The Crew’s Berthing

The compartments forward of the messdeck contain two of the crew’s berthing compartments. These compartments contain bunks for the crew’s enlisted sailors. Sailors slept three high, on top of canvas bunk bottoms and mattresses. Each man got a small footlocker below in which to stow all of his belongings. Petty Officers received the upright lockers. There were a total of seven berthing compartments for the enlisted crew aboard the KIDD (not counting Steward’s Berthing): three spaces forward (including the Messdeck) and four spaces aft. A compartment in Enlisted Berthing might contain anywhere from 18 to 65 bunks.

Living in these spaces, men had to get along in an extremely crowded environment. In general, when the ship was underway, one-third of the crew was on watch, leaving two-thirds asleep in the compartments. The watch changed at 2400 (midnight) and 0400 hours (4:00 a.m.) and crewmen got very adept at changing clothes quietly in the dark so as not to wake their shipmates. In such an environment, consideration for one another was the most important feature in making such a living situation bearable.


These spaces were not air conditioned in the slightest. Ventilation ducting piped air in from the exterior and sucked it back out, creating a breeze in an otherwise stifling environment. In the South Pacific, it could often reach 100˚ on the main deck. Belowdecks in the sleeping quarters, it could easily reach 110˚ if not for the ventilation ducts and small 12-inch fans mounted sporadically on the bulkhead.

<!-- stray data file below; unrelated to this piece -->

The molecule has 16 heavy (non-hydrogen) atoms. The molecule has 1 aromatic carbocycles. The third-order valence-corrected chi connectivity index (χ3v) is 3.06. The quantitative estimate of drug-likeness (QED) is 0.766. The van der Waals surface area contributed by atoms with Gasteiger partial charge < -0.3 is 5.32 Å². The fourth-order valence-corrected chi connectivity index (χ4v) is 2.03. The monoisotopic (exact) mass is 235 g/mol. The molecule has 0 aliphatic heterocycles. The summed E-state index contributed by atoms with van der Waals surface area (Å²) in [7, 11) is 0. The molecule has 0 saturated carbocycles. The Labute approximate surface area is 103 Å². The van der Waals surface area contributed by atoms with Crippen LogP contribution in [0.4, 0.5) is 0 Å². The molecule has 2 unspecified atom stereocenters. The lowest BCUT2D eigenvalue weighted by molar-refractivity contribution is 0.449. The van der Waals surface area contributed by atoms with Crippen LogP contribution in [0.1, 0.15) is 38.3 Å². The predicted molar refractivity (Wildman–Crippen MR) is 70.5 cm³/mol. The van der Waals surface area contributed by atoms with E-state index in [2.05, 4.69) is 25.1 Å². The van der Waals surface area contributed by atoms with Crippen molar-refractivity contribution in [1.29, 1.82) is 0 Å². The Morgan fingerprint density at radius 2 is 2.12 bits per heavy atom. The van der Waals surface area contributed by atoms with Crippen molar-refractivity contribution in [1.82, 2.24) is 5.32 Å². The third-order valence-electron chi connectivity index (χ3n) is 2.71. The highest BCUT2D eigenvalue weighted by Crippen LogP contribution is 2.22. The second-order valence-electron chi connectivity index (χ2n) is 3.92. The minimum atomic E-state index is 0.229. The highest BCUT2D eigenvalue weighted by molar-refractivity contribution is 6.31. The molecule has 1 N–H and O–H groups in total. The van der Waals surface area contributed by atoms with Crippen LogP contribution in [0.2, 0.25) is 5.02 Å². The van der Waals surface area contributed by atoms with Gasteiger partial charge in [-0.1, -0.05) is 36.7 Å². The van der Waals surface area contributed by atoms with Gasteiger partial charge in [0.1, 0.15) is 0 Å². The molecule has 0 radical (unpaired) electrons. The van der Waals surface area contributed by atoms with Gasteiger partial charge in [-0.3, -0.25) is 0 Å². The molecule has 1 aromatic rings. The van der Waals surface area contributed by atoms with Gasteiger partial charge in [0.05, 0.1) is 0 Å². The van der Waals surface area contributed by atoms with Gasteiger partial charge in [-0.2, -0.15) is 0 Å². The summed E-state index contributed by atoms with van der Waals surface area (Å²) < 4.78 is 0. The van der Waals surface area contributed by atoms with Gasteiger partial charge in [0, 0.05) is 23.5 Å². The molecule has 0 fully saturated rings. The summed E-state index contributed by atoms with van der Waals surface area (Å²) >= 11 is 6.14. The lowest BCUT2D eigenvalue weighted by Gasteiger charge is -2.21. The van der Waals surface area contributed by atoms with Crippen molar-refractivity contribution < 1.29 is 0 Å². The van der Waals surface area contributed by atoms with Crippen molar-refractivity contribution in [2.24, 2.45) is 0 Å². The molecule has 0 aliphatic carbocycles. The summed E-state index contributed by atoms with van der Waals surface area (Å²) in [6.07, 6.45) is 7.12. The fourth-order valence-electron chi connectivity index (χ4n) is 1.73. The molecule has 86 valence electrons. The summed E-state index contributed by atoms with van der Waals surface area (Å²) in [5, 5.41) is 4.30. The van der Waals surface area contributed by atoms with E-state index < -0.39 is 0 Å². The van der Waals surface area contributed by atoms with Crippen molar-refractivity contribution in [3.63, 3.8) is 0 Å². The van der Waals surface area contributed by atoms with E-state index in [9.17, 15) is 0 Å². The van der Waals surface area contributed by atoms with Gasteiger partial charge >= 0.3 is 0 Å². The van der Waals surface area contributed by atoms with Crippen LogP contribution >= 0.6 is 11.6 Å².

During peacetime, each division was housed in specific quarters (i.e. gunnery, engineering, deck force, etc.). However, in times of war, the crew was scattered throughout the berthing spaces regardless of division to ensure that a fatal hit to one area of the ship did not wipe out the personnel for an entire division.

A sobering thought is the fact that inmates in the various prisons throughout the United States during World War II lived in better, less-crowded conditions than did sailors aboard a destroyer like the KIDD.

Take a good long look at this compartment. These are the conditions under which the enlisted crew lived. Look at the thickness (or, more accurately, the thinness) of the mattresses and the severe lack of privacy. Keep in mind the fact that you are now standing directly above the KIDD’s forward magazines. One deck below is the storage area for the 5″/38-caliber ammunition and one deck below that is the 20mm ammunition storage. Should the ship ever take a hit to this area of the ship, anyone in these compartments at the time of the attack stood little chance of making it out alive.



The men who lived in the forward-most berthing compartment always received the roughest ride on the ship without fail. Imagine that you are lying in your bed at night and drifting off to sleep. Suddenly, without warning, something lifts your house 20 feet into the air, throws it forward 30 yards, and drops it back down. That’s what it was like for the men who lived here whenever there was rough weather on the high seas. For their part, the men living in the aft berthing compartments had the constant “whump whump whump” sound of the propellers to help keep them awake.


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